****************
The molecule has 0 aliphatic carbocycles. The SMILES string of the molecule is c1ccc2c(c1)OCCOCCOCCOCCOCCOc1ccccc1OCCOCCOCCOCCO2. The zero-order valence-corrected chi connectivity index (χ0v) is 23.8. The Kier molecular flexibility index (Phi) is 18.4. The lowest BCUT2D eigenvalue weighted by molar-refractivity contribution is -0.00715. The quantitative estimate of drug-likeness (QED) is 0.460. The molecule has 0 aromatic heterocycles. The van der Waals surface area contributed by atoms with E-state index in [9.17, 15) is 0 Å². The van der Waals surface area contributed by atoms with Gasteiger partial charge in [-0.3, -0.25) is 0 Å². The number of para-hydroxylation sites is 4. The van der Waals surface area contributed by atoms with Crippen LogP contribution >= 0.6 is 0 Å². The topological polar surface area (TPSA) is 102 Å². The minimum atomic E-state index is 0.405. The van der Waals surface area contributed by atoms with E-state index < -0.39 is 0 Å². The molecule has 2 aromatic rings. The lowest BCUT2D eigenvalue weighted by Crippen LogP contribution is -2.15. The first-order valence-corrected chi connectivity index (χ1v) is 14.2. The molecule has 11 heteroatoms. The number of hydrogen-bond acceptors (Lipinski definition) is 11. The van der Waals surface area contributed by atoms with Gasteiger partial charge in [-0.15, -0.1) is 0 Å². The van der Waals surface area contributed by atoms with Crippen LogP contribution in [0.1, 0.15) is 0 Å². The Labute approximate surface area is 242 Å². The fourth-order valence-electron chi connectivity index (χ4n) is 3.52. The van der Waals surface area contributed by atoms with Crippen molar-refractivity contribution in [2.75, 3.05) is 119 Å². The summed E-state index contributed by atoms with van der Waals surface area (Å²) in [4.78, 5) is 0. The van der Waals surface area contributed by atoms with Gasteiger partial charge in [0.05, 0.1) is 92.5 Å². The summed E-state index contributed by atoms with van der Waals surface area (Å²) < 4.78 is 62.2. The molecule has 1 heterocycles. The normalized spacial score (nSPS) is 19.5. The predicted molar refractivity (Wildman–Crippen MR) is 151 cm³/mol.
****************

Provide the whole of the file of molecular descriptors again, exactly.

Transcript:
The molecule has 0 aliphatic carbocycles. The SMILES string of the molecule is c1ccc2c(c1)OCCOCCOCCOCCOCCOc1ccccc1OCCOCCOCCOCCO2. The zero-order valence-corrected chi connectivity index (χ0v) is 23.8. The Kier molecular flexibility index (Phi) is 18.4. The lowest BCUT2D eigenvalue weighted by molar-refractivity contribution is -0.00715. The quantitative estimate of drug-likeness (QED) is 0.460. The molecule has 0 aromatic heterocycles. The van der Waals surface area contributed by atoms with E-state index in [9.17, 15) is 0 Å². The van der Waals surface area contributed by atoms with Gasteiger partial charge in [-0.3, -0.25) is 0 Å². The number of para-hydroxylation sites is 4. The van der Waals surface area contributed by atoms with Crippen LogP contribution >= 0.6 is 0 Å². The topological polar surface area (TPSA) is 102 Å². The minimum atomic E-state index is 0.405. The van der Waals surface area contributed by atoms with E-state index < -0.39 is 0 Å². The molecule has 2 aromatic rings. The lowest BCUT2D eigenvalue weighted by Crippen LogP contribution is -2.15. The first-order valence-corrected chi connectivity index (χ1v) is 14.2. The molecule has 11 heteroatoms. The number of hydrogen-bond acceptors (Lipinski definition) is 11. The van der Waals surface area contributed by atoms with Gasteiger partial charge in [-0.15, -0.1) is 0 Å². The van der Waals surface area contributed by atoms with Crippen LogP contribution in [0.1, 0.15) is 0 Å². The Labute approximate surface area is 242 Å². The fourth-order valence-electron chi connectivity index (χ4n) is 3.52. The van der Waals surface area contributed by atoms with Crippen molar-refractivity contribution in [2.75, 3.05) is 119 Å². The summed E-state index contributed by atoms with van der Waals surface area (Å²) in [4.78, 5) is 0. The van der Waals surface area contributed by atoms with Gasteiger partial charge in [0.05, 0.1) is 92.5 Å². The summed E-state index contributed by atoms with van der Waals surface area (Å²) < 4.78 is 62.2. The molecule has 1 heterocycles. The normalized spacial score (nSPS) is 19.5. The predicted molar refractivity (Wildman–Crippen MR) is 151 cm³/mol.